NASA tackles archive data

NASA is looking to reig in its rapidly growing archive of research data.

Officials with the agency's Advanced Supercomputing facility at NASA Ames Research Center in Mountain View, Calif., are deploying Silicon Graphics' InfiniteStorage Data Migration Facility to manage, store and retrieve archived data.

NASA officials will use DMF to move older data files to a tape archive.

DMF ultimately will allow the agency to archive and manage 40 petabytes of information ' an amount equal to approximately 2,000 times the size of the entire print collection of the Library of Congress, NASA officials said.

'From satellite images of our home planet to simulating airflows over new wing designs, NASA research projects can regularly generate multiple terabytes of data,' said Alan Powers, high-end computing lead at the NASA Advanced Supercomputing facility.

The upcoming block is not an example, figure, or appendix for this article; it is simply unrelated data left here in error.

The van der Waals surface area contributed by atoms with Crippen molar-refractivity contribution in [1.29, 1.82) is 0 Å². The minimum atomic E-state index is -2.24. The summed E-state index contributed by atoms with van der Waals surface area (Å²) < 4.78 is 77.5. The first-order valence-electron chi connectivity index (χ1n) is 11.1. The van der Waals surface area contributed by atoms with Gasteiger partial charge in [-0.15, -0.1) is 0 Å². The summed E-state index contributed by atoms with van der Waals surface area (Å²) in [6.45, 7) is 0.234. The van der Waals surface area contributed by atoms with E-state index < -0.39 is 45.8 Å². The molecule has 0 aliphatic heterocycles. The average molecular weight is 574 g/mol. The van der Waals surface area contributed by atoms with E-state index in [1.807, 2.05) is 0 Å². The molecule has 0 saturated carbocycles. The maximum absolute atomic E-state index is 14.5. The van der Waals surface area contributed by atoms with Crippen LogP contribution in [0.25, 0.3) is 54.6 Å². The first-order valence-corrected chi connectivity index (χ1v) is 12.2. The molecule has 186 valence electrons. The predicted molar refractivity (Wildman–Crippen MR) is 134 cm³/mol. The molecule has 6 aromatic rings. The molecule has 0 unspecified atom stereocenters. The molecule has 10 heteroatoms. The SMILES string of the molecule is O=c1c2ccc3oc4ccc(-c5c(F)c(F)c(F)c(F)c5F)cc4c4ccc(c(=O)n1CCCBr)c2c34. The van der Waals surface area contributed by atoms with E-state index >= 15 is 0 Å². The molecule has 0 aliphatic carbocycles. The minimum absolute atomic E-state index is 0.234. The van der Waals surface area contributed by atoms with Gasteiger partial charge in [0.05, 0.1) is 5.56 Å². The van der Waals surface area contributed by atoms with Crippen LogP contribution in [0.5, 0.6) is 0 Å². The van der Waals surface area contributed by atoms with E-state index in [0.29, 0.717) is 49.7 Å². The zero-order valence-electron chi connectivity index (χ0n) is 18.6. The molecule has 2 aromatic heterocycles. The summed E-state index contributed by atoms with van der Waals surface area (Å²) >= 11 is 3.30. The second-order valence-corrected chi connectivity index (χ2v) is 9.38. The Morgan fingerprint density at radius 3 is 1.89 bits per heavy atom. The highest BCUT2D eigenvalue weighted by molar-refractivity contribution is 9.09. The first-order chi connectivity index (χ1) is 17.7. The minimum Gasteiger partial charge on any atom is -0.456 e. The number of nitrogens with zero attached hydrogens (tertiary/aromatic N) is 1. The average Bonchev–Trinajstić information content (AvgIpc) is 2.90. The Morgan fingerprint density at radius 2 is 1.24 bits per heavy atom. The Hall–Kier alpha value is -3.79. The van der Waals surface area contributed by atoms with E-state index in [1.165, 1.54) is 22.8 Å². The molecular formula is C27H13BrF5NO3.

'As our archives grow, so does the challenge of managing and migrating that information to the appropriate storage system,' he said.

NASA needs a sophisticated data management system that allows the agency to keep the most requested information accessible while efficiently moving the rest to tape archives, he said.

SGI InfiniteStorage DMF will help NASA adapt to its changing data access patterns, SGI officials said. In a typical data life cycle, new data is accessed intensively, while aging data is needed less frequently. That data may remain dormant for months or even years, although it may occasionally undergo brief periods of renewed access.

With DMF, NASA can define the data migration policy needed to keep high-priority information close at hand, while lower-priority information is seamlessly migrated to tape.

About the Author

Rutrell Yasin is is a freelance technology writer for GCN.


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